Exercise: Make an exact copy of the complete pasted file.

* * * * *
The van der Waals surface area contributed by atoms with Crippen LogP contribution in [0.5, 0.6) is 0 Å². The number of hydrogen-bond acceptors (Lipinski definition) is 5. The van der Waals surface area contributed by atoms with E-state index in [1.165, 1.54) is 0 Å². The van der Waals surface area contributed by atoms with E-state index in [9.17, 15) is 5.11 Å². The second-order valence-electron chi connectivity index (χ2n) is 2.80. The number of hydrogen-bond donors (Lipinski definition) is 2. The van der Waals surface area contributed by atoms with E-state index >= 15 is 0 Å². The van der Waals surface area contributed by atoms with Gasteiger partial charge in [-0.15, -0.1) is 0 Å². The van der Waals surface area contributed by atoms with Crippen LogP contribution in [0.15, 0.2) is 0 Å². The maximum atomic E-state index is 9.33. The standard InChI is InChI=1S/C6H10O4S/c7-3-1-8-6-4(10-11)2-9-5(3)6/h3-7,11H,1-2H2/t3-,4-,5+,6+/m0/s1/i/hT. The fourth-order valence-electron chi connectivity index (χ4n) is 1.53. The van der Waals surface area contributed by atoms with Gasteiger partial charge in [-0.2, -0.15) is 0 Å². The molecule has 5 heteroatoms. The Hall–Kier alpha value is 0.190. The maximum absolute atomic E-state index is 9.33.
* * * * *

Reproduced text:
The van der Waals surface area contributed by atoms with Crippen LogP contribution in [0.5, 0.6) is 0 Å². The number of hydrogen-bond acceptors (Lipinski definition) is 5. The van der Waals surface area contributed by atoms with E-state index in [1.165, 1.54) is 0 Å². The van der Waals surface area contributed by atoms with E-state index in [9.17, 15) is 5.11 Å². The second-order valence-electron chi connectivity index (χ2n) is 2.80. The number of hydrogen-bond donors (Lipinski definition) is 2. The van der Waals surface area contributed by atoms with E-state index >= 15 is 0 Å². The van der Waals surface area contributed by atoms with Gasteiger partial charge in [-0.15, -0.1) is 0 Å². The van der Waals surface area contributed by atoms with Crippen LogP contribution in [0.15, 0.2) is 0 Å². The maximum atomic E-state index is 9.33. The standard InChI is InChI=1S/C6H10O4S/c7-3-1-8-6-4(10-11)2-9-5(3)6/h3-7,11H,1-2H2/t3-,4-,5+,6+/m0/s1/i/hT. The fourth-order valence-electron chi connectivity index (χ4n) is 1.53. The van der Waals surface area contributed by atoms with Gasteiger partial charge in [-0.2, -0.15) is 0 Å². The molecule has 5 heteroatoms. The Hall–Kier alpha value is 0.190. The maximum absolute atomic E-state index is 9.33.